Panhandling payout: City to settle suit over anti-begging ordinance

Part of a city ordinance restricting panhandling—including soliciting money with signs—from portions of the Downtown Mall has been declared unconstitutional by a federal judge. Photo: Jayson Whitehead Part of a city ordinance restricting panhandling—including soliciting money with signs—from portions of the Downtown Mall has been declared unconstitutional by a federal judge. Photo: Jayson Whitehead

The final chapter in a 4-year-old legal battle over a Charlottesville ordinance banning solicitation in certain areas of the Downtown Mall is playing out in favor of the free-speech advocates who challenged the rule. Last week, the City Council approved a nearly $126,000 settlement to the plaintiffs in the case, Albert Clatterbuck and Christopher Martin, after a federal judge ruled in February that the city’s attempt to ban panhandling within 50 feet of traffic crossings on the mall was unconstitutional. Other parts of the law, including a ban on soliciting from restaurant patrons, remain in place.

Judge Norman K. Moon initially sided with the city in tossing out the case three years ago, saying the plaintiffs’ claim failed to point out a First Amendment violation, because the ordinance appeared to be “content-neutral”—it banned any kind of monetary solicitation, regardless of who was holding out a hand or why.

But when the case came before them, judges on the Fourth Circuit Court of Appeals found just the opposite. They pointed out that while the ordinance made asking for money illegal, asking for other things of value, such as a signature, was allowed, and they sent the case back to Moon. The second time around, said plaintiffs’ attorney Jeffrey Fogel, he was able to present evidence, including the testimony of several city officials.

Moon’s final judgment pointed to that evidence in what reads as a strong rebuke to the city. He said officials didn’t back up their claims that people asking for money could distract drivers or cause pedestrians to take “evasive maneuvers” and end up in traffic, and he called arguments that the city’s “assistance to the homeless and impoverished” and its siting of a monument to the First Amendment on the mall showed it had no intent to censor panhandlers’ speech “irrelevant.” He added in a footnote that the Thomas Jefferson Center for the Protection of Free Expression, “which built and maintains the First Amendment Wall, filed an amicus brief on Plaintiffs’ behalf.”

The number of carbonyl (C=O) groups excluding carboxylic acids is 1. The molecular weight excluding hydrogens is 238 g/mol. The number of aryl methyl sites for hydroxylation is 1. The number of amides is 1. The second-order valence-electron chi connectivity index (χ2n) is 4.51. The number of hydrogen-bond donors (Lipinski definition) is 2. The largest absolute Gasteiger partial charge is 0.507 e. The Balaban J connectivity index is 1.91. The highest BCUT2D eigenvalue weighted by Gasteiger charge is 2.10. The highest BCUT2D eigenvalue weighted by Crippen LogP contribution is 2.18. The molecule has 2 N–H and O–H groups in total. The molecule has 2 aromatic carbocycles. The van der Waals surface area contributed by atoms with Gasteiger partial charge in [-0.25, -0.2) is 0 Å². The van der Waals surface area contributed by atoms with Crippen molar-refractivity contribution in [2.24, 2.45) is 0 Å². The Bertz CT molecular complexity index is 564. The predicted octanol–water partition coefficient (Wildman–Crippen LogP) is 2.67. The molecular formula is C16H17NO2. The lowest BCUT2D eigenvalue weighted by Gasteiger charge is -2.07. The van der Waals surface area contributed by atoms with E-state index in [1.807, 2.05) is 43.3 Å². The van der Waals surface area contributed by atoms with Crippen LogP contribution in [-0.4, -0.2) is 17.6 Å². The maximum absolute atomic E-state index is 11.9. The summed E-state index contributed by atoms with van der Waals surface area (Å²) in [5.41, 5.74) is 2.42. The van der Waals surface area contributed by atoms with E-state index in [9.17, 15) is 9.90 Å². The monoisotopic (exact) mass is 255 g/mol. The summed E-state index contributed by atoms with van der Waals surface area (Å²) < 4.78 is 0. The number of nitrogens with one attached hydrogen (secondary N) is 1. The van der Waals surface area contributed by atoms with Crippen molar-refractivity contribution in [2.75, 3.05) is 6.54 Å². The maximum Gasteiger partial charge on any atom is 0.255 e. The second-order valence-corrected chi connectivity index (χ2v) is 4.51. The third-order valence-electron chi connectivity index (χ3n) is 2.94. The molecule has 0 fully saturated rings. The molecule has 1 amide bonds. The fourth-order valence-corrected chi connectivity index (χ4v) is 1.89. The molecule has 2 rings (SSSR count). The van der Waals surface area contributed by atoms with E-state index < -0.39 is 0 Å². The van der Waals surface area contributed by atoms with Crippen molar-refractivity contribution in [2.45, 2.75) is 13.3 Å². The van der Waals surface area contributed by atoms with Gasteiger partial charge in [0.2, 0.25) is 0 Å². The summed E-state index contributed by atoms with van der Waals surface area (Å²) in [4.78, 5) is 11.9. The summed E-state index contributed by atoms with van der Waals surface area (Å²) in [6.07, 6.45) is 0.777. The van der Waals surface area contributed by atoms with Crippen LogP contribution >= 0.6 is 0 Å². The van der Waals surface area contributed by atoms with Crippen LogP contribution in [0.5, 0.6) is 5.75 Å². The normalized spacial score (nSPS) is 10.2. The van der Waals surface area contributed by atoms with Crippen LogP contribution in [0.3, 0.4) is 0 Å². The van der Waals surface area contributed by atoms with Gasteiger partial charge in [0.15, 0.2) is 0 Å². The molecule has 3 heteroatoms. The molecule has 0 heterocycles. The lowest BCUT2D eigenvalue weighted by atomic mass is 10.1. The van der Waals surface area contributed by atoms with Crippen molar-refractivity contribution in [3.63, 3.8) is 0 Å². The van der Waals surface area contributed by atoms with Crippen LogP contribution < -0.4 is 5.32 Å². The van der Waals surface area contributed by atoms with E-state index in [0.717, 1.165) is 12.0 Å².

City Councilor Kristin Szakos, who voted for the ordinance in 2011, said she believed supporters and opponents of the rule held “positions that were taken in good faith,” and pointed to a major U.S. Supreme Court decision in 2014 that ruled 35-foot buffer zones around Massachusetts abortion clinics unconstitutional. That ruling made a difference in this case, she said.

But Fogel pointed out that on what has long been the key argument over the intent of the ordinance—whether the city was targeting beggars specifically—Moon sided with him. “My examination of the record reflects that the City’s focus was on panhandlers, and the City created an ordinance reflecting that focus,” the judge wrote.

“The First Amendment is always tested by the people who displease the majority,” said Fogel, and in this case, the majority included “even nice liberals” who questioned whether begging had any social value. “It’s the people on the edges of society that society seeks to suppress. This reached that edge,” he said.

City Attorney Craig Brown declined to comment on the case. But in a memo he penned for last week’s Council meeting, he recommended approving a $125,975.70 settlement—$123,000 of which covers the plaintiffs’ attorneys’ fees, which he acknowledged were “substantial” due to the lengthy battle in the courts—and avoiding a jury trial. The money will come out of the city’s risk management fund, which spokeswoman Miriam Dickler said has a balance of $3.4 million.

Fogel hinted more local fights over panhandling restrictions might be coming from his quarter. He’s watching a case challenging a Henrico law banning begging in highway medians, and said he may file a similar suit against Albemarle County, where soliciting money from medians was outlawed in 2005. That move pushed panhandlers into the city, where they’re currently allowed at most intersections.

The plaintiff at the center of the case, meanwhile, is now living at The Crossings, the subsidized housing development near the mall. A disability payment helped Clatterbuck buy a scooter, his attorney said, and he relies a lot less on panhandling these days.

“He’s doing well,” Fogel said.

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